My first impression of this film was that it was a lot like Georges Franju’s Judex. Both films came out within a few years of each other, both films have a very similar black and white aesthetic, with lots of sharp, high contrast compositions, and both films are set in the past to tie them in to an earlier work. One is tempted to call them “retro” although that isn’t quite the feel of either film.
Perhaps more to the point is that the slyly satiric and understated humor of Franju’s film seems to be mirrored here, although one wishes that Aleksandr Gintsburg had allowed a touch more of the implicit comedy of the film to show: some sources suggest that the Soviet studio bosses edited the film before its release and I suspect they may have cut some of the funnier bits because they weren’t serious enough for Communists. However, it is hard not to laugh at the beautifully ironic final shot of the film.
The other parallel that comes to mind are the Republic movie serials: the film moves at an incredible pace, burying us under doubles, conspiracies, lots of sinister characters, mysterious clues, and of course, the expected collection of assorted murders. In fact, it takes a while to sort out this deliberately overcomplicated mess of plotlines.
But the movie suddenly changes gears once the sinister Engineer Garin finally uses his “Hyperboloid” (or “Death Ray”, for those of us not trying to impress the audience). Garin himself is a marvelously devious, endlessly scheming character who easily outmaneuvers everyone around him to achieve the sort of world domination that only serial villains ever got to dream of. In a Soviet film like this, one expects a cabal of capitalists as the villain – or possibly a single, master capitalist, although that is rarer. So it seems odd that Garin neatly makes the evil capitalist his unwilling crony, and uses him as a tool in his plan to destroy the world economy. Garin then plans to bring about a brave new world of his own design, a new, rational order to take the place of every existing system.
This is not one of those things most Soviet villains do. In fact, by the time he has put his plan for world “peace” into action, he is starting to sound more like a socialist.
The hero is entirely forgettable and spends much of the film recuperating from his last set of adventures. However, for Western audiences, there is something fundamentally uncomfortable about Comrade Shelga. While we never learn exactly who or what he works for, he clearly is a Soviet official, a plain-clothes investigator who seems completely independent of any local authorities and even operates overseas. In a land dominated by secret police, it seems odd that anyone would make one a movie hero (whether he’s supposed to be OGPU, KGB or GRU) and even stranger that the Commissars would let them.
It does have one moment at the end that will shock most American viewers, as it is one of those things that Hollywood never does – although it reflects the Soviet ideological belief that the whole is more important that any of us.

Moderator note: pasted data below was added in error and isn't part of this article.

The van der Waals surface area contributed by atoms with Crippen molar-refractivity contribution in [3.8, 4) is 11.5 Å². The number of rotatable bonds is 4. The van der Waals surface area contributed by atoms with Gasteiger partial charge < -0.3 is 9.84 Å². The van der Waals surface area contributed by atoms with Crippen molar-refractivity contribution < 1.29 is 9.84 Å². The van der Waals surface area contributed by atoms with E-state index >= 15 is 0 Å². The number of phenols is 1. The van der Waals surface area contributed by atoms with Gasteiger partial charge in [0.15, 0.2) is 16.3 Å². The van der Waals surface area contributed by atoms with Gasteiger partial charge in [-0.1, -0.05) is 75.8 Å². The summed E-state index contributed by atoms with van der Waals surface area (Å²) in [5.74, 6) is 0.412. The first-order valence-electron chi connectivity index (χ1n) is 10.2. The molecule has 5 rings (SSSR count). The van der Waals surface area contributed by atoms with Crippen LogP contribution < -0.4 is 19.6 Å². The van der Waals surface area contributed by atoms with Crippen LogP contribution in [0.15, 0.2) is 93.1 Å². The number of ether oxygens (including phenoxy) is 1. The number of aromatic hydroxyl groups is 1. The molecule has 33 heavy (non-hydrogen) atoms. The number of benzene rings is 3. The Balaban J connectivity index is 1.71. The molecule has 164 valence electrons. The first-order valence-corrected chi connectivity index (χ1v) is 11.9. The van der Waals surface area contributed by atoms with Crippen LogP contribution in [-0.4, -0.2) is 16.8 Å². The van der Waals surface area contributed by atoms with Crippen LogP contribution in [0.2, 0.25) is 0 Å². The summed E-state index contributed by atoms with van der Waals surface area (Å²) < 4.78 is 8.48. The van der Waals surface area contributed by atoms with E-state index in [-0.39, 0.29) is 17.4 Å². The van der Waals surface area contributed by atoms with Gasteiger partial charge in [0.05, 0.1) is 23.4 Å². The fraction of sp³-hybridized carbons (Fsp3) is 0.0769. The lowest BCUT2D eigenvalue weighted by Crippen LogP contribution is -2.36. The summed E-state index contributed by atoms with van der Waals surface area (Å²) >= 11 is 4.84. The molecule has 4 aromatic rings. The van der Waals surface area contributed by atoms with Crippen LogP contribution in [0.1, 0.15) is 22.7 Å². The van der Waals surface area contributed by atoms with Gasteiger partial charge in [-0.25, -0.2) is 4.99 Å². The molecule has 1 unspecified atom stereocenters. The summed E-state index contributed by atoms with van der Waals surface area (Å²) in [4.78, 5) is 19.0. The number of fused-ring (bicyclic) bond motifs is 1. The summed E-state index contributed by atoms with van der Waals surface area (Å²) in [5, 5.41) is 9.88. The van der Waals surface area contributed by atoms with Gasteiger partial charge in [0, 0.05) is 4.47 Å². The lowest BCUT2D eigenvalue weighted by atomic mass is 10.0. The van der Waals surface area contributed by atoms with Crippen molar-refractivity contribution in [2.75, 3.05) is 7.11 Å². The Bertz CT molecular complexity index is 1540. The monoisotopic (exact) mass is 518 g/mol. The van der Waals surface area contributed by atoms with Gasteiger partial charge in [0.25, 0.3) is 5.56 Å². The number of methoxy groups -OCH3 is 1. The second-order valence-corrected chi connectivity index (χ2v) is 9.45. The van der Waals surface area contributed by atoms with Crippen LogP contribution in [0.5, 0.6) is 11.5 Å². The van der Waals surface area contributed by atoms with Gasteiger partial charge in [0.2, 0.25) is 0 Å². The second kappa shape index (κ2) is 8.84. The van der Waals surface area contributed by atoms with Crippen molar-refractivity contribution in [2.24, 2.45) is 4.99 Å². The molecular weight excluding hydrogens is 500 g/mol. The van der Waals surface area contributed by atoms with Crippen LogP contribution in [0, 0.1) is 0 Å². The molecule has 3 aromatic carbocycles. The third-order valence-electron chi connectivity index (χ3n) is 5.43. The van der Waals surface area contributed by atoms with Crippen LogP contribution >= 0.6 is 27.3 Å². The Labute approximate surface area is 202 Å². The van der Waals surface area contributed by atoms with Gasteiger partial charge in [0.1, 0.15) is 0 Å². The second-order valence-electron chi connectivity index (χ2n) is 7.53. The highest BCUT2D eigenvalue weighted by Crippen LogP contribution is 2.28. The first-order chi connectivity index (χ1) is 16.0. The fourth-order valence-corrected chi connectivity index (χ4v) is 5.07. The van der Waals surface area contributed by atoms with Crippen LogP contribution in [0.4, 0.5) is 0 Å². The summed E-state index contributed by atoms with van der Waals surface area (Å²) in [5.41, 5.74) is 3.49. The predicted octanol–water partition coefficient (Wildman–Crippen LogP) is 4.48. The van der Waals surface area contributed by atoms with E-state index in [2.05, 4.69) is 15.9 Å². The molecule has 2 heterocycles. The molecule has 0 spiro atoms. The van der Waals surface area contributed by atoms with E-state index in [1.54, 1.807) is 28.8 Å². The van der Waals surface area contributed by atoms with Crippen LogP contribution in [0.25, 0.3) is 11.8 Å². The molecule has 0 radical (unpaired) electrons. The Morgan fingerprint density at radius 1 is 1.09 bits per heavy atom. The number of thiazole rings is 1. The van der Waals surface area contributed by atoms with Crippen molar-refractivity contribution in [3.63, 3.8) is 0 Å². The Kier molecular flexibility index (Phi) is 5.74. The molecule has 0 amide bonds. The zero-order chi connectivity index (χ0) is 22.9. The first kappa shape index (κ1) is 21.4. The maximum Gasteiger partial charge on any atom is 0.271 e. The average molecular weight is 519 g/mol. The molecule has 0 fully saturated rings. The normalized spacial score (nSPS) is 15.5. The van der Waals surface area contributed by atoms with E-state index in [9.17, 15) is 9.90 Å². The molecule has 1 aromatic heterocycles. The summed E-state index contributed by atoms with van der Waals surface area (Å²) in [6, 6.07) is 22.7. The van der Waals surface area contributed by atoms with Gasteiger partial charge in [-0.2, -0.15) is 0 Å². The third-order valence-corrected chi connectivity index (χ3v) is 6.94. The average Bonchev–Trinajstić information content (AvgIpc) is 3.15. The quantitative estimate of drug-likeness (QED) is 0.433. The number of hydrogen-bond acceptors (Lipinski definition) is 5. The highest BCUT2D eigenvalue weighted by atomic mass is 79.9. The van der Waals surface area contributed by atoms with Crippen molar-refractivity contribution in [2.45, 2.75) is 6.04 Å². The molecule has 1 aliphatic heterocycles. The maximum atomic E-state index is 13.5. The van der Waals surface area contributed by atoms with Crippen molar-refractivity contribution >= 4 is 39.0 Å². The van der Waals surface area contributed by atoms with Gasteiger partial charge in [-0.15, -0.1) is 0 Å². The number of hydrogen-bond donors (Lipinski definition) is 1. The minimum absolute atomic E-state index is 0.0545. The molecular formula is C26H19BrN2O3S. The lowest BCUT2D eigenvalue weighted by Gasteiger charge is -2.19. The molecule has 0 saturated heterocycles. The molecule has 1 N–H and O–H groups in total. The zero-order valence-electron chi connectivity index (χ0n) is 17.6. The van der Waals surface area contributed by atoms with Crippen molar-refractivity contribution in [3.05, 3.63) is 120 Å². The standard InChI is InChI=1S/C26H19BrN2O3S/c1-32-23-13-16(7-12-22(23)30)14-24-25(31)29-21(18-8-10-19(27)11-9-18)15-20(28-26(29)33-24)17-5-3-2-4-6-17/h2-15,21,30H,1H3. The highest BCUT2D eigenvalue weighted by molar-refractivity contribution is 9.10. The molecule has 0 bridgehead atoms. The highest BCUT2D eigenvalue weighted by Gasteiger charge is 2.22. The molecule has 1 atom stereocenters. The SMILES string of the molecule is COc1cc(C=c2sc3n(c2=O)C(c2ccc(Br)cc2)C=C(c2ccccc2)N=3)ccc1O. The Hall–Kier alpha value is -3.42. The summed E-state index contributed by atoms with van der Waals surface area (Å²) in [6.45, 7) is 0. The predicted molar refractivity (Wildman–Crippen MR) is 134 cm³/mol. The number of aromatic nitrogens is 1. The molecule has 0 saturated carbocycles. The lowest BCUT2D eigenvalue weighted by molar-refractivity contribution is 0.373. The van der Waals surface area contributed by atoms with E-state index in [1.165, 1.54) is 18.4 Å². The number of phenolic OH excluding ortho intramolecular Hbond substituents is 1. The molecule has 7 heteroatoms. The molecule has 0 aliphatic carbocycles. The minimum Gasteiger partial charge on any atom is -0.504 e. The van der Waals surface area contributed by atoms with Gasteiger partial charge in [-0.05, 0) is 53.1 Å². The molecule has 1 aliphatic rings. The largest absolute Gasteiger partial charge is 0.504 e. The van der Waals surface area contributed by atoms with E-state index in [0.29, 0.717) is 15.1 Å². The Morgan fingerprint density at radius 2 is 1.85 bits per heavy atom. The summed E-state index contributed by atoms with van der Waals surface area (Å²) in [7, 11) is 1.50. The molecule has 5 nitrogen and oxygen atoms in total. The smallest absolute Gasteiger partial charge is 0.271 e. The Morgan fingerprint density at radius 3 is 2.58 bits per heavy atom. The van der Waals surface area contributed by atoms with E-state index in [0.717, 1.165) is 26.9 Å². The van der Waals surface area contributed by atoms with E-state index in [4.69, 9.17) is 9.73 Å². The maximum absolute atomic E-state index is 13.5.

The film is based on a novel by Alexi Tostoy (not that Tolstoy, although he was related), the author of Aelita, Queen of Mars, and is set in the year that the book came out, 1926. But I suspect that one of the main sources was a 1925 movie by Lev Kuleshov, Luch Smerti (The Death Ray). While many sources have claimed that it was based on the same novel as The Hyperboloid of Engineer Garin this is not true, but the two still have much in common: the surviving portion of the film (the first and last reel are both missing) has the same race from one action scene to the next, and the same snarl of characters. It is hard to miss that the heroes of the two films look alike, as do the villains. Many of the scenes are similar.
Just as Franju had Feuillade’s silent serials in mind when he made Judex – but more the idea of those serials as he had not seen them prior to beginning his film, so Gintsburg seems to be trying to make a film like Luch Smerti but not an actual remake. One wonders, as Luch Smerti did very poorly at the box office (despite its huge budget), whether Gintsburg had ever seen it – or if he had, if he’d seen the complete film.
This would help explain the similarity between Hyperboloid of Engineer Garin and the Republic serials, as Kuleshov was trying to make a Soviet version of some of the more popular American films allowed in the USSR at the time – non-ideological action and detective movies and serials.
Oh, well. The movie looks good, it has incredible model work, an interesting villain and some very remarkable sequences (Garin’s mine at the end is particularly impressive – it looks like it came out of one of the 1930s German SF films like Gold or F.P. 1 Doesn’t Answer). If you can get past the slow start and the initial confusion, then the film will end up grabbing you and dragging you along. Until the engineer’s ray gets you, of course. I just wish it had had more of the satiric edge that seems to be lurking just under its surface.
But then, considering where and when it was made, then it is truly incredible that they got as much in as they did.
(English Subtitles available here.)
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